I remember working with 2 professional women with different career backgrounds who quickly achieved significant results in a short period of time.
- Marketing manager received “on-the-spot” job offer at a networking event/informational interview.
- Finance associate successfully negotiated a 30% raise after highlighting recent, quantifiable achievements.
What do these stories have in common? Preparation + hard work + understanding of professional value = Success
In both scenarios, these women were more motivated and confident about their skills, experience and qualifications after working with me, so they were able to go after what they wanted with a narrow focus.
I have met too many professional women who want better career success, but who are literally “sitting” on top-notch talents and unique capabilities that they undervalue and underestimate.
- Have you been in your current position for a long time?
- Are you holding onto to a distorted view of your true career value?
- Do you avoid advocating for a promotion, raise or new job opportunity?
Your self-evaluation may surprise you. Even if you are not considering a career change or looking to transition into entrepreneurship, it always helps to know your career and market value.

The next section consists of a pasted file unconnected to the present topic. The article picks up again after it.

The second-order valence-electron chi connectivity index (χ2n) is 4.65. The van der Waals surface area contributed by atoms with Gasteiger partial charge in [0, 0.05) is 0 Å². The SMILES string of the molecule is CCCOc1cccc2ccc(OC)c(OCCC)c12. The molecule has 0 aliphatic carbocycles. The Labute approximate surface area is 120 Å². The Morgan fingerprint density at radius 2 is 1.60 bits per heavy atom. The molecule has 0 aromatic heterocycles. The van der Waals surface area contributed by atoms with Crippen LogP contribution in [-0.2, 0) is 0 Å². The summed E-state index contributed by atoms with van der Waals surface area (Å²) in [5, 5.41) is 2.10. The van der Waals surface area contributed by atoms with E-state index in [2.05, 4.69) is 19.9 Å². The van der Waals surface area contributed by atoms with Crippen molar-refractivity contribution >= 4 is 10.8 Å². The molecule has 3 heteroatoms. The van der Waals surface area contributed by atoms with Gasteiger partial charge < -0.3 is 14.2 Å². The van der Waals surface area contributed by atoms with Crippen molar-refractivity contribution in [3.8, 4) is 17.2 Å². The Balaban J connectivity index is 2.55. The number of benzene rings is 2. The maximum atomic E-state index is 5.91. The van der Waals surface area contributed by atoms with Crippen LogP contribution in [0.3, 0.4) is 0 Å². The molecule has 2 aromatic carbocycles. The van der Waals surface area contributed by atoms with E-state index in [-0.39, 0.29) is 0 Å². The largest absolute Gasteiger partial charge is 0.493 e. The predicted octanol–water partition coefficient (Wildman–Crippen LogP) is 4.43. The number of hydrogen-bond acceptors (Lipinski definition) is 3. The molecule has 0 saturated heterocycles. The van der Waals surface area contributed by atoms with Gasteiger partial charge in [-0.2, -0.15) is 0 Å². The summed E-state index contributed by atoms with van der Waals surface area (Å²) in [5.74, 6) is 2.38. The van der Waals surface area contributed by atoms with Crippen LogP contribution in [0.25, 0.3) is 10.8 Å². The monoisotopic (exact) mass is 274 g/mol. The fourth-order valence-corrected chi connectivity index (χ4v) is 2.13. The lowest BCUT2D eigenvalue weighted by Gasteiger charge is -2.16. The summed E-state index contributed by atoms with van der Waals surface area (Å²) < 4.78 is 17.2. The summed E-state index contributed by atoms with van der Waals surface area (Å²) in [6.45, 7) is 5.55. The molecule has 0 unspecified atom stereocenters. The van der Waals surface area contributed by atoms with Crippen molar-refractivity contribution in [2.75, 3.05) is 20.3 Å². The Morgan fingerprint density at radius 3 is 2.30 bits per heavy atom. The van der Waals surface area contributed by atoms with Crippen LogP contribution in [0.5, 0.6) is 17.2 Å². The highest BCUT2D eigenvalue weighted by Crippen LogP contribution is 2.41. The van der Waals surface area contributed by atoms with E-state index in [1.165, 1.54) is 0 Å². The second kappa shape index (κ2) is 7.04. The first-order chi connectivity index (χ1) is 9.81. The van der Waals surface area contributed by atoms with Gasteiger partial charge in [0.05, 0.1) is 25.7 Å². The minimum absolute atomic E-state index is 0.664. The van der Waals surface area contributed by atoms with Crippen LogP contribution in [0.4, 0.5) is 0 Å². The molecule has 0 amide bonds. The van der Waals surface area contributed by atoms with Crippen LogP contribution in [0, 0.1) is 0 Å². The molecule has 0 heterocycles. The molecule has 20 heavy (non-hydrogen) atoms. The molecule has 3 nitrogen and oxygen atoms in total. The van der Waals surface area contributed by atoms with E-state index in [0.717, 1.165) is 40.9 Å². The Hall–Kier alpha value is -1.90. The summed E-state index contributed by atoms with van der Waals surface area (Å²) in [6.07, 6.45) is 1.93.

Here’s how you can get started:
— Don’t wait for annual performance reviews to determine your skills’ worth. Make it a practice to peruse new external professional opportunities and compare your career background and experience against your industry colleagues.
— Always quantify your efforts, impact and contributions. There is a big difference between saying “improved monthly report turnaround time” and “increased report turnaround processing time by 70%”
— Solicit objective opinions and hire a career coach if necessary. A lot gets overlooked when you are the primary person reviewing your career progress; get different perspectives (colleagues, mentor, coach, friends) and make a list of the common themes that others see in your background.
— Address and rectify any expertise gaps. If your skills are outdated then you are inefficient in your industry or marketplace. Maximize every learning opportunity so even if your current position requirements change, you are still valuable to your company and other prospective employers.
Like a new home or new car, your executive career can lose its “value” or “worth” if you are not proactively making efforts to improve and upgrade your skills and experience. What’s the market value on your career experience?